A summary of the Cochrane Risk of Bias Tool completed for each study is provided in Table 2. Low risk of attrition bias was identified in 3/8 of studies [13, 41, 42], where complete outcome data were reported. Additionally, there was low risk of bias in selective reporting in 5/8 of studies [41–45]. The method of data collection adopted by Zinzi et al. [13] was judged to have a high risk of bias. Their non-standardised questionnaire was mailed to participants on average 8.6 months post-intervention. This questionnaire asked about their inpatient rehabilitation and care experience; 91.9% (n = 34) of respondents were caregivers and 8.1% (n = 3) respondents were patients who had completed the inpatient intervention. This method of data collection may have introduced a recruitment bias and selective reporting as people generally reported positive improvements on this subjective questionnaire.∥Giddens et al. [46] excluded participants with more severe cognitive or motor impairments creating a risk of selection bias. One participant with late (stage 4) HD was withdrawn from the study as she subjectively perceived increased muscle weakness with the exercise program, however, there were no clinical measures of this. Two participants changed their drug regimens during treatment which created an additional variable. Whilst Leopold et al. [47]’s landmark study published in 1985 is frequently referenced to describe dysphagia in HD, the adopted study design is vulnerable to several identified biases. Blinding of raters was not possible, outcome measures were not validated, or consistently repeated post-therapy. In addition, data analysis of quantitative outcome measures was not conducted.∥Both RCTs included in this review were deemed low risk of bias in several domains [41, 42]. The authors provided a detailed protocol for randomisation and intervention, including baseline and follow up periods to measure any treatment effect. These study designs were replicable and reduced risk of bias, despite the small sample size. Leng et al. [41] used two investigators to facilitate and score the sessions, with good inter-rater reliability reported; however, with this design blinding was not possible. Two participants withdrew from this study due to medical complications which may have increased selection bias, and significant changes in medication were reported for two participants during the study, introducing an additional variable. The other RCT excluded those with moderate-severe corticobulbar symptoms such as lingual chorea and oral weakness which may have introduced a selection bias [42].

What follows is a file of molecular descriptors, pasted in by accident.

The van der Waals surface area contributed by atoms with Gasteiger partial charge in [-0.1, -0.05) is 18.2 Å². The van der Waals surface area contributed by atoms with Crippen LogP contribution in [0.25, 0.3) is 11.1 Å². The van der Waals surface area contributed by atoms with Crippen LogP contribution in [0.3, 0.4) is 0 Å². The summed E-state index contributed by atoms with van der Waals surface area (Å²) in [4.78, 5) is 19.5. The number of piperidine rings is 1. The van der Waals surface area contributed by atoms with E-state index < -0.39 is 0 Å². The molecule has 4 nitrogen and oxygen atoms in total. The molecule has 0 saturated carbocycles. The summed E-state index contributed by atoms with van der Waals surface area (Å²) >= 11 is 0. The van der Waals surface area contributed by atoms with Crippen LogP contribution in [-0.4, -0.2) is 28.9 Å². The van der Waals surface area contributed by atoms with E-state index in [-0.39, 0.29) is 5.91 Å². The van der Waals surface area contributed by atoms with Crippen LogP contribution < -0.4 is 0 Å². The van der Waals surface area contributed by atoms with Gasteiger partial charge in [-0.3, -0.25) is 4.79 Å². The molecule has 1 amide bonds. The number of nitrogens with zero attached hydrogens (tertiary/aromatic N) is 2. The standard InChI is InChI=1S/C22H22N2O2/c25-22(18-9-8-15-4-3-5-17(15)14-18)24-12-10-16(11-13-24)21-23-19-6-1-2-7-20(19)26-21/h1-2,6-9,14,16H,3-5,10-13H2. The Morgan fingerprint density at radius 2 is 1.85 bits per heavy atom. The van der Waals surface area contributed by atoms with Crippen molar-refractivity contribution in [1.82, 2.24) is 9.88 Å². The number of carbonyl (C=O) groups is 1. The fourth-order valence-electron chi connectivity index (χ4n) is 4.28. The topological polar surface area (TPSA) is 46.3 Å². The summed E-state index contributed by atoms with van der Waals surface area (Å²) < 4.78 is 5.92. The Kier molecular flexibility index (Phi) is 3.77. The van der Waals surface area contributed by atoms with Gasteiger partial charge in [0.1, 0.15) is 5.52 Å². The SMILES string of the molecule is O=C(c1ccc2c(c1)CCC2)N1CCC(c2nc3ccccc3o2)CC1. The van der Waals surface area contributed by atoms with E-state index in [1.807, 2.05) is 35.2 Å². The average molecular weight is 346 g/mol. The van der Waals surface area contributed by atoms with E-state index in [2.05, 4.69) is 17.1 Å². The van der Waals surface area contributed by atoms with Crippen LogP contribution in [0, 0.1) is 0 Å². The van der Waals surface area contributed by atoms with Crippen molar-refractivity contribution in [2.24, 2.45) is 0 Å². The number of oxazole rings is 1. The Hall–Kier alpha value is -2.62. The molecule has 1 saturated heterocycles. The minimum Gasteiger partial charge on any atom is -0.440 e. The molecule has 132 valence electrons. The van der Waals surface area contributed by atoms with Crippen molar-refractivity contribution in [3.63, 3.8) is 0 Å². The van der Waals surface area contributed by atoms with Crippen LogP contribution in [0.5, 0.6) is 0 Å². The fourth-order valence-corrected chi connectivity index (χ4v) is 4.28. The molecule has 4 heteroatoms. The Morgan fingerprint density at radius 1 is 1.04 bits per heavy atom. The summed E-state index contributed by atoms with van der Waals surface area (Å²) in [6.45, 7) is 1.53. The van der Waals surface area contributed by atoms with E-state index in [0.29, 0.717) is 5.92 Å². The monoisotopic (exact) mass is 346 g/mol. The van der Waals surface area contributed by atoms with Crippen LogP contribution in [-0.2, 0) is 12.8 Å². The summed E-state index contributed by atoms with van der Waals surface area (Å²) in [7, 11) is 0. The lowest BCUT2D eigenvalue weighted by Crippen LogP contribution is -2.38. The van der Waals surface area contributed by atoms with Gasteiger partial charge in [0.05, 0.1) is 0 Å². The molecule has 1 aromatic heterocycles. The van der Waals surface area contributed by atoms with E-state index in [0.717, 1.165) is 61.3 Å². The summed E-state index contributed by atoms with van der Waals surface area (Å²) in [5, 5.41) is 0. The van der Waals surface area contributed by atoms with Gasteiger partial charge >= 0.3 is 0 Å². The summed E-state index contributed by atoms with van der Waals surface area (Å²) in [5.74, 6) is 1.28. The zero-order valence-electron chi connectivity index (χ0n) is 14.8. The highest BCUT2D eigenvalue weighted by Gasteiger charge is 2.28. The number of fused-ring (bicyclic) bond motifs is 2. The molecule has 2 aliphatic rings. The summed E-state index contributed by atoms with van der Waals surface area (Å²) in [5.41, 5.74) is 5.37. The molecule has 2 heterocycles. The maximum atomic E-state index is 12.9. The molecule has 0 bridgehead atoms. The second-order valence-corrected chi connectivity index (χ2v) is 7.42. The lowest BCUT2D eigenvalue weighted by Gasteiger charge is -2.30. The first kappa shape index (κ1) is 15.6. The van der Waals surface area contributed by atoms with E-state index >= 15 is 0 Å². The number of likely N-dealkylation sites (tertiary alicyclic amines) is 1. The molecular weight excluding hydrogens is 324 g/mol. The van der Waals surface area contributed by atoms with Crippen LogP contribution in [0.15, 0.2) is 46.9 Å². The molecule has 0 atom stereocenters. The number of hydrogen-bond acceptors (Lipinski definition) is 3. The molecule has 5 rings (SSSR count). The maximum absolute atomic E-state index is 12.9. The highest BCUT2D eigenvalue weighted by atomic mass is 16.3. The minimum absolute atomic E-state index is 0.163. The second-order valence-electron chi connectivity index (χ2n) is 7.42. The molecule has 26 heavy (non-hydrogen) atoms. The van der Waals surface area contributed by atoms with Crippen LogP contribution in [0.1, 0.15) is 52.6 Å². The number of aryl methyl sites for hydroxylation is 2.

Table 2

Summary of Cochrane Risk of Bias Tool evaluation. H, high risk of bias, L, low risk of bias, U/C, unclear risk of bias

Sequence generationAllocation concealmentBlinding (pts/researchers)Outcome ax blindingIncomplete dataSelective reportingOther bias
Leopold & Kagel [47]N/AN/AN/AHHHH
Leng et al. [41]LLHHLLU/C
Zinzi et al. [43]N/AN/AN/AU/CHLU/C
Zinzi et al. [13]N/AN/AN/AHLHH
Giddens et al. [46]N/AN/AN/AHHHH
Piira et al. [44]N/AN/AN/AHHLU/C
Piira et al. [45]N/AN/AN/AHHLU/C
Reyes et al. [42]LLU/CU/CLLU/C


Historically, SLT management of HD focused on compensation for speech and swallowing impairment with approaches such as diet modification, increased supervision, postural changes, stabilising the mandible, and visual cues [47, 49]. Indeed, within the screened literature, 17 articles did not meet the inclusion criteria as they only described compensatory management of dysphagia and dysarthria. Whilst these strategies may be important to implement as the disease progresses, it may be worth considering the potential for rehabilitation, particularly for treatment of dysphagia and dysarthria.